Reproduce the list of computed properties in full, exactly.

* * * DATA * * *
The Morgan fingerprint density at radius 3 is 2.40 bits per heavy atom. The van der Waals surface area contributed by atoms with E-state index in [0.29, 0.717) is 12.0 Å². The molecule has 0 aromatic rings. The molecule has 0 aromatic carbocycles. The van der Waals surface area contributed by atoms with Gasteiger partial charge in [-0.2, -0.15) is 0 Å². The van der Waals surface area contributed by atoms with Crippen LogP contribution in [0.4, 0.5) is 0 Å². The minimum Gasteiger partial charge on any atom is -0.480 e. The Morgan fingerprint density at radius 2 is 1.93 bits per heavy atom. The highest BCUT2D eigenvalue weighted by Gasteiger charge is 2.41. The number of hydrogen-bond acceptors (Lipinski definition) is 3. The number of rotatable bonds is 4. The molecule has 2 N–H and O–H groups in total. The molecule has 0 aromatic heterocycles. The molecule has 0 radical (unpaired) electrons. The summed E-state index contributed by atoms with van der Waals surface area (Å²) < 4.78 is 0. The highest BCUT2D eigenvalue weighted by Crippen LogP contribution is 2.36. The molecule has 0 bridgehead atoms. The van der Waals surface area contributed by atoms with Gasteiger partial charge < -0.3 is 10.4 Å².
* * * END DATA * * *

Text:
The Morgan fingerprint density at radius 3 is 2.40 bits per heavy atom. The van der Waals surface area contributed by atoms with E-state index in [0.29, 0.717) is 12.0 Å². The molecule has 0 aromatic rings. The molecule has 0 aromatic carbocycles. The van der Waals surface area contributed by atoms with Gasteiger partial charge in [-0.2, -0.15) is 0 Å². The van der Waals surface area contributed by atoms with Crippen LogP contribution in [0.4, 0.5) is 0 Å². The minimum Gasteiger partial charge on any atom is -0.480 e. The Morgan fingerprint density at radius 2 is 1.93 bits per heavy atom. The highest BCUT2D eigenvalue weighted by Gasteiger charge is 2.41. The number of hydrogen-bond acceptors (Lipinski definition) is 3. The number of rotatable bonds is 4. The molecule has 2 N–H and O–H groups in total. The molecule has 0 aromatic heterocycles. The molecule has 0 radical (unpaired) electrons. The summed E-state index contributed by atoms with van der Waals surface area (Å²) < 4.78 is 0. The highest BCUT2D eigenvalue weighted by Crippen LogP contribution is 2.36. The molecule has 0 bridgehead atoms. The van der Waals surface area contributed by atoms with Gasteiger partial charge < -0.3 is 10.4 Å².